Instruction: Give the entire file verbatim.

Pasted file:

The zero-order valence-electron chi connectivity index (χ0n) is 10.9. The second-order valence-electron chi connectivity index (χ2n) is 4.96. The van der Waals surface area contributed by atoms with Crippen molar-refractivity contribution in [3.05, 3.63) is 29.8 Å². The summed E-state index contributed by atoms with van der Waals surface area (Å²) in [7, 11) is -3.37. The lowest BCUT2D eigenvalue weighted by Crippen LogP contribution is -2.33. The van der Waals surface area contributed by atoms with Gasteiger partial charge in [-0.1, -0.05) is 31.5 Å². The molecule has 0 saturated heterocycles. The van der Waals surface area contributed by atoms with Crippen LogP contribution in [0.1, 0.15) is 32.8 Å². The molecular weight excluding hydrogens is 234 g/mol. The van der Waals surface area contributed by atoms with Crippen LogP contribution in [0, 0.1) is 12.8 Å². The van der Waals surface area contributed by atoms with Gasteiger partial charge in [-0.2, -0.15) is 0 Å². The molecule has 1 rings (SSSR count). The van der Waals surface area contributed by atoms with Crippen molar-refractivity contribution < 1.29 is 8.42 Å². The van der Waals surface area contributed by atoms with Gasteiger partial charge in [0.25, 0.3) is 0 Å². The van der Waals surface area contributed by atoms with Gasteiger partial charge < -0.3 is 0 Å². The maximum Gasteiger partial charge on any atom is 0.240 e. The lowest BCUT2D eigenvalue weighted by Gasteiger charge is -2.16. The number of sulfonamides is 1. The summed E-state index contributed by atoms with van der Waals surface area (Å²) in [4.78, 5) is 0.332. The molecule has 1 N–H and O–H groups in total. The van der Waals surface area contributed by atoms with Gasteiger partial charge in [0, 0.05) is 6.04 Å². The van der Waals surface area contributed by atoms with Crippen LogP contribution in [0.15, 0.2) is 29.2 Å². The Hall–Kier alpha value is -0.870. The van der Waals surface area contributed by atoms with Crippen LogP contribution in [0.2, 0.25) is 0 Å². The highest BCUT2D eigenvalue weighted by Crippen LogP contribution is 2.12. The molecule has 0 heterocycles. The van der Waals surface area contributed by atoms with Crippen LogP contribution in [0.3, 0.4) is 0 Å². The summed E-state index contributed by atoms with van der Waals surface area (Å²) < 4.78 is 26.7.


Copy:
The zero-order valence-electron chi connectivity index (χ0n) is 10.9. The second-order valence-electron chi connectivity index (χ2n) is 4.96. The van der Waals surface area contributed by atoms with Crippen molar-refractivity contribution in [3.05, 3.63) is 29.8 Å². The summed E-state index contributed by atoms with van der Waals surface area (Å²) in [7, 11) is -3.37. The lowest BCUT2D eigenvalue weighted by Crippen LogP contribution is -2.33. The van der Waals surface area contributed by atoms with Gasteiger partial charge in [-0.1, -0.05) is 31.5 Å². The molecule has 0 saturated heterocycles. The van der Waals surface area contributed by atoms with Crippen LogP contribution in [0.1, 0.15) is 32.8 Å². The molecular weight excluding hydrogens is 234 g/mol. The van der Waals surface area contributed by atoms with Crippen LogP contribution in [0, 0.1) is 12.8 Å². The van der Waals surface area contributed by atoms with Gasteiger partial charge in [-0.2, -0.15) is 0 Å². The molecule has 1 rings (SSSR count). The van der Waals surface area contributed by atoms with Crippen molar-refractivity contribution < 1.29 is 8.42 Å². The van der Waals surface area contributed by atoms with Gasteiger partial charge in [0.25, 0.3) is 0 Å². The van der Waals surface area contributed by atoms with Gasteiger partial charge < -0.3 is 0 Å². The maximum Gasteiger partial charge on any atom is 0.240 e. The lowest BCUT2D eigenvalue weighted by Gasteiger charge is -2.16. The number of sulfonamides is 1. The summed E-state index contributed by atoms with van der Waals surface area (Å²) in [4.78, 5) is 0.332. The molecule has 1 N–H and O–H groups in total. The van der Waals surface area contributed by atoms with Gasteiger partial charge in [0, 0.05) is 6.04 Å². The van der Waals surface area contributed by atoms with Crippen LogP contribution in [0.15, 0.2) is 29.2 Å². The Hall–Kier alpha value is -0.870. The van der Waals surface area contributed by atoms with Crippen LogP contribution in [0.2, 0.25) is 0 Å². The highest BCUT2D eigenvalue weighted by Crippen LogP contribution is 2.12. The molecule has 0 heterocycles. The van der Waals surface area contributed by atoms with Crippen LogP contribution in [0.3, 0.4) is 0 Å². The summed E-state index contributed by atoms with van der Waals surface area (Å²) < 4.78 is 26.7.